It started with a question, had to, like a qualifying question in a questionnaire. “Uncle, kya hua? Aap theek hain?”His response was a shake of the head, a smile, a broken toothless smile. He had been betrayed by his very own. Turned out of his own house, with nothing but the shirt on his back, penniless like a common beggar just starting out. I knew the feeling, at least I felt I did, he had struck a chord, we had established a bond, at least he felt we did. Honestly, I was too much in agony to really care, offer a sympathetic word or put an arm around the weary shoulders of this withered, battered old man, who was baring his soul to me. I decided to do the correct thing, couldn’t leave a fellow sufferer suffering by himself. I nodded to what he said, produced the right facial expressions and gestures and answered with a,”Hanji uncle, sahi baat hai”, something that you would say in the North of India, when you have to feign agreement with an elder. The bus made the first of the few hairpin bends on the road, we were leaving Doon behind.

His words grew harsher, his mood darker, a profanity here a cry of anguish there. He spoke of doing unspeakable things to his family, his son, his son’s son. I was growing uncomfortable, I wanted to get up and go but I couldn’t, he simply wouldn’t let me. It was as if he was fueling all that was negative around us, the rattling of the bus grew louder, the rain and hail threatened to smash the windows in, even the darkness that surrounded us grew darker. He had to raise his voice to be heard above all this, and boy did he raise his voice. He screamed, he shouted, he cried, all the while calling out to his son, imploring him, asking him. I sat there spell bound, scared, sadness displaced by unthinkable fear, unable to move, unable to blink. The bus stumbled on.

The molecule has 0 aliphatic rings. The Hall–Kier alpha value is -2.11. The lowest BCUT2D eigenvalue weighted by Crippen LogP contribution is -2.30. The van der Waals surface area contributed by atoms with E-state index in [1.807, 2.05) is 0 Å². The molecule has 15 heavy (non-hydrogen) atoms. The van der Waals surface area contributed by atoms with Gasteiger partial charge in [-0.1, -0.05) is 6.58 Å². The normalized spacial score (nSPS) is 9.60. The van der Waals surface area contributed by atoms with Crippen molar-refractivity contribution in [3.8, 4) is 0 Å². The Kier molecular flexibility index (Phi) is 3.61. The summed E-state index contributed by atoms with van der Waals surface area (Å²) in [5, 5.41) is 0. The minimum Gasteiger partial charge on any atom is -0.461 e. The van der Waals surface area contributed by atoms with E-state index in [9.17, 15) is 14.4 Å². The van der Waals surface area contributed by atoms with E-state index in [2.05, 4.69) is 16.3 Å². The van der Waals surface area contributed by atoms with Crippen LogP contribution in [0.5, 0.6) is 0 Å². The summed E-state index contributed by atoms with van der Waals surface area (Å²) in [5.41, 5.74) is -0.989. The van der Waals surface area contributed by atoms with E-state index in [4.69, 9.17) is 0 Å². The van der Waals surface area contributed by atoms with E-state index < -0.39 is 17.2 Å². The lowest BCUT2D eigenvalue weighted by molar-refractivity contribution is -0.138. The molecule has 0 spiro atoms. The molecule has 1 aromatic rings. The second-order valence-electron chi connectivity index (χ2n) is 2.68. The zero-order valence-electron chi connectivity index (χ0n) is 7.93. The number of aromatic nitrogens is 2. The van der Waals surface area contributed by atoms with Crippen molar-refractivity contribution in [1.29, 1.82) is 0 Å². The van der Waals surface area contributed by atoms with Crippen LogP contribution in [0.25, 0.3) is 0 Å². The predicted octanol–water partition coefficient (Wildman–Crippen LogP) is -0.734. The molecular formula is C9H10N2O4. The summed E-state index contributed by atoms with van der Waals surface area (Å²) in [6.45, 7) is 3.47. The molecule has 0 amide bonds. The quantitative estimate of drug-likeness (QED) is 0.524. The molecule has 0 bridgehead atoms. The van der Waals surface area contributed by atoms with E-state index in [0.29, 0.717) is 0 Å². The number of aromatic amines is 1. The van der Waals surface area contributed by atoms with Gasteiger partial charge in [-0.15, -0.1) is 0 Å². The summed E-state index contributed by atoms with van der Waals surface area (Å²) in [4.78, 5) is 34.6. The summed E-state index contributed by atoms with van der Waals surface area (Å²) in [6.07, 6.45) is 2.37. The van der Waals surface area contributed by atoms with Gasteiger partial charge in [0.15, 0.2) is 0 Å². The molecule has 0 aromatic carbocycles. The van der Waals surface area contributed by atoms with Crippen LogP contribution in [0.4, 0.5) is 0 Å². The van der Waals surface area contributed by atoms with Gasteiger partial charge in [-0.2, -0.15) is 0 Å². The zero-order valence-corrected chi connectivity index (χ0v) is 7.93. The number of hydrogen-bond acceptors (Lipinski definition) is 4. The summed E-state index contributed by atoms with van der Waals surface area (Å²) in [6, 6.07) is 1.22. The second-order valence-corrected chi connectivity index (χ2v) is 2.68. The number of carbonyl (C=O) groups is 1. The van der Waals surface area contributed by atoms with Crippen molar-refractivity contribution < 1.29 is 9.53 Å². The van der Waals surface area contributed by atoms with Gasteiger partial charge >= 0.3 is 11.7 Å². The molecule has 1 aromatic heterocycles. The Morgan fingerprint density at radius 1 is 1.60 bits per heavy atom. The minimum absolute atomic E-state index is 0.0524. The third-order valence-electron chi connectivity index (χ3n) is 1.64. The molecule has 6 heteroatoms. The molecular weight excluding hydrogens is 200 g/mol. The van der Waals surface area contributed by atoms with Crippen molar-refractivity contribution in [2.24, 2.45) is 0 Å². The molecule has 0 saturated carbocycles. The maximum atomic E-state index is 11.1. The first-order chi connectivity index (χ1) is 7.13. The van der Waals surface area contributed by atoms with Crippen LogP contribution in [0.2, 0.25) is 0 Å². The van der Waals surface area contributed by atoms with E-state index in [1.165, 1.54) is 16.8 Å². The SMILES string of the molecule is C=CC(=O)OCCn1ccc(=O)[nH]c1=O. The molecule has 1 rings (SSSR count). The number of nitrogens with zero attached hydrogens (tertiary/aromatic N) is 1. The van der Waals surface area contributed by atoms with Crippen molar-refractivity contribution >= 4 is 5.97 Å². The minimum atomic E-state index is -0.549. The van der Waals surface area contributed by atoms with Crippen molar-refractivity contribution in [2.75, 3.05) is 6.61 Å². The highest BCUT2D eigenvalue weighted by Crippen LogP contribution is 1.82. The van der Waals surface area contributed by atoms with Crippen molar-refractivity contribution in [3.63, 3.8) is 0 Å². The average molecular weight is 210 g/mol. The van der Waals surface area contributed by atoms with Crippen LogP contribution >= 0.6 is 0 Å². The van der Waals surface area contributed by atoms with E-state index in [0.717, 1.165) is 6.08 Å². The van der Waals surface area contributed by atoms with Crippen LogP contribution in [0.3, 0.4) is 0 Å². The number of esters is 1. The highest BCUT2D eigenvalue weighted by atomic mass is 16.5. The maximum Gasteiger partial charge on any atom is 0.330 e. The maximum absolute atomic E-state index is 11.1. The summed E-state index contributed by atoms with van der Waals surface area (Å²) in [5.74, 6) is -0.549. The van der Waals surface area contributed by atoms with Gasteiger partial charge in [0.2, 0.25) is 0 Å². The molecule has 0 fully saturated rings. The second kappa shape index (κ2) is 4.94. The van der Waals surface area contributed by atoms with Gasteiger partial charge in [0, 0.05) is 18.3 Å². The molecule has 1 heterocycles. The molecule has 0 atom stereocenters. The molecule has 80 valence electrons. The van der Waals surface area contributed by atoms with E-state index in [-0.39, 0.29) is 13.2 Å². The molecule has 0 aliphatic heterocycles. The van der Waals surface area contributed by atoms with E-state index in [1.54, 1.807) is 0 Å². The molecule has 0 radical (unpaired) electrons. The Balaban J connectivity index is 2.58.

He was laughing now, laughing an uncontrollable, manic laugh, hysterical even. Proclaiming it was all over for him, and for me. Why me? Have you ever been afraid for your life? I was then, Why the hell me? He went quiet, staring ahead, looking at nothing in particular, lips moving but making no sound, the slight tilt of the head accompanied by the occasional jerk was back. I felt his spell break, a burden lifted of me, was once again cognizant of the things around me. That was when I first heard the driver curse about the poor visibility, how difficult it was to drive. The driver saw it late, whatever it was, too late to react anyways. He swung hard to avoid it, whatever the thing was. We were approaching a narrow bridge over a gorge, I was thrown of my seat as the driver lost control, we missed hitting it standing in the middle of the road with its arms spread out, that thing which came out of nowhere, if death had a face, it was this. Down side was that we also missed the bridge completely. As the bus plunged 100 feet into the gorge nose first, I felt I could see the old man smiling, a sad lonely smile. 

 There were 16 of us on that bus, there were no survivors. It’s been three years now, the old man and I are still there on that bridge, I still do not know his name, neither does he know mine, never asked when we had a chance to.  He still bares his soul to me, asking me, where did his fault lie? Why did his son do what he did? And then answering these questions by himself. I still have to answer with a, “”Hanji uncle, sahi baat hai”, else he gets angry, very very angry. I told you, he wanted a sympathetic ear and now that he had found one, he wasn’t going to let go, simply wasn’t.